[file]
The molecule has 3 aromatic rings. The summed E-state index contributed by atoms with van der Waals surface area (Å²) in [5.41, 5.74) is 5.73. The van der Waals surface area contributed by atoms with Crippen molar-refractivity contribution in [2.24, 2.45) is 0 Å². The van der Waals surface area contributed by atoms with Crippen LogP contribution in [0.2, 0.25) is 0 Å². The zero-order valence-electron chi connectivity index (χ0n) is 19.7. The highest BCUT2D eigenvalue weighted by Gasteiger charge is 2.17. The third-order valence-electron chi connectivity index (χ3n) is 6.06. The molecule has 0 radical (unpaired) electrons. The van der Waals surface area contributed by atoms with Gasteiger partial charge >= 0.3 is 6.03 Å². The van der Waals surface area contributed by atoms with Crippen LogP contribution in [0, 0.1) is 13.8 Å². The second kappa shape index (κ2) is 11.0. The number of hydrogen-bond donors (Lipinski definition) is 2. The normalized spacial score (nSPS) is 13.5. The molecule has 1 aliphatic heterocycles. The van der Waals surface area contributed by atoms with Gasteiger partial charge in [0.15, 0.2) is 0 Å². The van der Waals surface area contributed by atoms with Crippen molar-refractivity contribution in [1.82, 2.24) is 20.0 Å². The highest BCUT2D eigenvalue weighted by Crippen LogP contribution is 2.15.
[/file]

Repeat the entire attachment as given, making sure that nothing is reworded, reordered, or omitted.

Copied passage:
The molecule has 3 aromatic rings. The summed E-state index contributed by atoms with van der Waals surface area (Å²) in [5.41, 5.74) is 5.73. The van der Waals surface area contributed by atoms with Crippen molar-refractivity contribution in [2.24, 2.45) is 0 Å². The van der Waals surface area contributed by atoms with Crippen LogP contribution in [0.2, 0.25) is 0 Å². The zero-order valence-electron chi connectivity index (χ0n) is 19.7. The highest BCUT2D eigenvalue weighted by Gasteiger charge is 2.17. The third-order valence-electron chi connectivity index (χ3n) is 6.06. The molecule has 0 radical (unpaired) electrons. The van der Waals surface area contributed by atoms with Gasteiger partial charge >= 0.3 is 6.03 Å². The van der Waals surface area contributed by atoms with Crippen LogP contribution in [0, 0.1) is 13.8 Å². The second kappa shape index (κ2) is 11.0. The number of hydrogen-bond donors (Lipinski definition) is 2. The normalized spacial score (nSPS) is 13.5. The molecule has 1 aliphatic heterocycles. The van der Waals surface area contributed by atoms with Gasteiger partial charge in [0.15, 0.2) is 0 Å². The van der Waals surface area contributed by atoms with Crippen molar-refractivity contribution in [1.82, 2.24) is 20.0 Å². The highest BCUT2D eigenvalue weighted by Crippen LogP contribution is 2.15.